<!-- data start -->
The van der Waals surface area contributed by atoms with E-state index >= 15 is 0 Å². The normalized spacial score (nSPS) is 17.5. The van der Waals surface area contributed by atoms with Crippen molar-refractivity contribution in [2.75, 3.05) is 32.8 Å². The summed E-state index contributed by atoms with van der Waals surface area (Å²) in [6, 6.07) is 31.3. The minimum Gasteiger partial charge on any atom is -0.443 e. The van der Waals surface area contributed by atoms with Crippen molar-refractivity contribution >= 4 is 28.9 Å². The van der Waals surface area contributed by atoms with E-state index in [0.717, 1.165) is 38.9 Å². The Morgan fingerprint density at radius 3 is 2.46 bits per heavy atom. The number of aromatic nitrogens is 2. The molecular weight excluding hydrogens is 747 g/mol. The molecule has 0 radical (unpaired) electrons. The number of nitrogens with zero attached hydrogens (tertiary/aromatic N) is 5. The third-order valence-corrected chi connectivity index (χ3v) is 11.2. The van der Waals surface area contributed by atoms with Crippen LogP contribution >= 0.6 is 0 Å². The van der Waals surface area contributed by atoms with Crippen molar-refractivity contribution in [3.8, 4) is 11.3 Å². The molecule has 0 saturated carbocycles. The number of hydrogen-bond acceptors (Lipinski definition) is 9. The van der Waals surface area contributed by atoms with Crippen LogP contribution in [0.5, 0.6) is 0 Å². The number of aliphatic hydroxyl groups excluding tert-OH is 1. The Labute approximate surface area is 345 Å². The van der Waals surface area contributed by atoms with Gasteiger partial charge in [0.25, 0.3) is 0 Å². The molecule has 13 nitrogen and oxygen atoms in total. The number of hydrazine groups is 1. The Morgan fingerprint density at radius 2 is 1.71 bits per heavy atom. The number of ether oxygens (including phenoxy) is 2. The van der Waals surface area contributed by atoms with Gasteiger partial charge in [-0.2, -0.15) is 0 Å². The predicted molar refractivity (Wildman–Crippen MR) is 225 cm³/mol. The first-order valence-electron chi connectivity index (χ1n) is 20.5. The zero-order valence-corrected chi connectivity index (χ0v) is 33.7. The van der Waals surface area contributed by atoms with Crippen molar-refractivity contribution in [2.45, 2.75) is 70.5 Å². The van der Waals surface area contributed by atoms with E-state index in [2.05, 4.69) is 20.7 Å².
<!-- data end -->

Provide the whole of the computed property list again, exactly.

The van der Waals surface area contributed by atoms with E-state index >= 15 is 0 Å². The normalized spacial score (nSPS) is 17.5. The van der Waals surface area contributed by atoms with Crippen molar-refractivity contribution in [2.75, 3.05) is 32.8 Å². The summed E-state index contributed by atoms with van der Waals surface area (Å²) in [6, 6.07) is 31.3. The minimum Gasteiger partial charge on any atom is -0.443 e. The van der Waals surface area contributed by atoms with Crippen molar-refractivity contribution >= 4 is 28.9 Å². The van der Waals surface area contributed by atoms with E-state index in [0.717, 1.165) is 38.9 Å². The Morgan fingerprint density at radius 3 is 2.46 bits per heavy atom. The number of aromatic nitrogens is 2. The molecular weight excluding hydrogens is 747 g/mol. The molecule has 0 radical (unpaired) electrons. The number of nitrogens with zero attached hydrogens (tertiary/aromatic N) is 5. The third-order valence-corrected chi connectivity index (χ3v) is 11.2. The van der Waals surface area contributed by atoms with Crippen LogP contribution >= 0.6 is 0 Å². The van der Waals surface area contributed by atoms with Crippen molar-refractivity contribution in [3.8, 4) is 11.3 Å². The molecule has 0 saturated carbocycles. The number of hydrogen-bond acceptors (Lipinski definition) is 9. The van der Waals surface area contributed by atoms with Crippen LogP contribution in [0.5, 0.6) is 0 Å². The number of aliphatic hydroxyl groups excluding tert-OH is 1. The Labute approximate surface area is 345 Å². The van der Waals surface area contributed by atoms with Gasteiger partial charge in [0.25, 0.3) is 0 Å². The molecule has 13 nitrogen and oxygen atoms in total. The number of hydrazine groups is 1. The Morgan fingerprint density at radius 2 is 1.71 bits per heavy atom. The number of ether oxygens (including phenoxy) is 2. The van der Waals surface area contributed by atoms with Gasteiger partial charge in [-0.2, -0.15) is 0 Å². The predicted molar refractivity (Wildman–Crippen MR) is 225 cm³/mol. The first-order valence-electron chi connectivity index (χ1n) is 20.5. The zero-order valence-corrected chi connectivity index (χ0v) is 33.7. The van der Waals surface area contributed by atoms with Crippen molar-refractivity contribution in [2.45, 2.75) is 70.5 Å². The van der Waals surface area contributed by atoms with E-state index in [2.05, 4.69) is 20.7 Å².